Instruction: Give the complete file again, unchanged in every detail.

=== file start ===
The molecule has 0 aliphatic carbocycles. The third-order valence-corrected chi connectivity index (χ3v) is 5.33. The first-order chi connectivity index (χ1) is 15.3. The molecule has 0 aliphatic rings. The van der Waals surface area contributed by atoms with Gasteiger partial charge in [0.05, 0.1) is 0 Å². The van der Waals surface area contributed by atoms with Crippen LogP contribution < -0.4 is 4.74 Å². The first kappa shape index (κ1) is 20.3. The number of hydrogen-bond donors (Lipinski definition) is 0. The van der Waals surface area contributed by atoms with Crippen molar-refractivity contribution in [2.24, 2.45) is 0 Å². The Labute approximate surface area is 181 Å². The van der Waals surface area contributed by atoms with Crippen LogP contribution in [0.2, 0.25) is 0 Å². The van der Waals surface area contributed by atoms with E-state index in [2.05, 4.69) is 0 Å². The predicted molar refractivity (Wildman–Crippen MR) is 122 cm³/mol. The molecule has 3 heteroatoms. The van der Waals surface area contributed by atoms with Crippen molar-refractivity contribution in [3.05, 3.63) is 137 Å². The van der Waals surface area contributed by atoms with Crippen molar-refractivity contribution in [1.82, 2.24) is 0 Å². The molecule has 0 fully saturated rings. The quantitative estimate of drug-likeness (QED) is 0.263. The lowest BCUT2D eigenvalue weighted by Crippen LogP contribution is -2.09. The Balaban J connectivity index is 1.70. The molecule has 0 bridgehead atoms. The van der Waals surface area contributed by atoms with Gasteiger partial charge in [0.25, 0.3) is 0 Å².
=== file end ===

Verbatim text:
The molecule has 0 aliphatic carbocycles. The third-order valence-corrected chi connectivity index (χ3v) is 5.33. The first-order chi connectivity index (χ1) is 15.3. The molecule has 0 aliphatic rings. The van der Waals surface area contributed by atoms with Gasteiger partial charge in [0.05, 0.1) is 0 Å². The van der Waals surface area contributed by atoms with Crippen LogP contribution < -0.4 is 4.74 Å². The first kappa shape index (κ1) is 20.3. The number of hydrogen-bond donors (Lipinski definition) is 0. The van der Waals surface area contributed by atoms with Crippen molar-refractivity contribution in [2.24, 2.45) is 0 Å². The Labute approximate surface area is 181 Å². The van der Waals surface area contributed by atoms with Crippen LogP contribution in [0.2, 0.25) is 0 Å². The van der Waals surface area contributed by atoms with E-state index in [2.05, 4.69) is 0 Å². The predicted molar refractivity (Wildman–Crippen MR) is 122 cm³/mol. The molecule has 3 heteroatoms. The van der Waals surface area contributed by atoms with Crippen molar-refractivity contribution in [3.05, 3.63) is 137 Å². The van der Waals surface area contributed by atoms with Crippen molar-refractivity contribution in [1.82, 2.24) is 0 Å². The molecule has 0 fully saturated rings. The quantitative estimate of drug-likeness (QED) is 0.263. The lowest BCUT2D eigenvalue weighted by Crippen LogP contribution is -2.09. The Balaban J connectivity index is 1.70. The molecule has 0 bridgehead atoms. The van der Waals surface area contributed by atoms with Gasteiger partial charge in [0.25, 0.3) is 0 Å².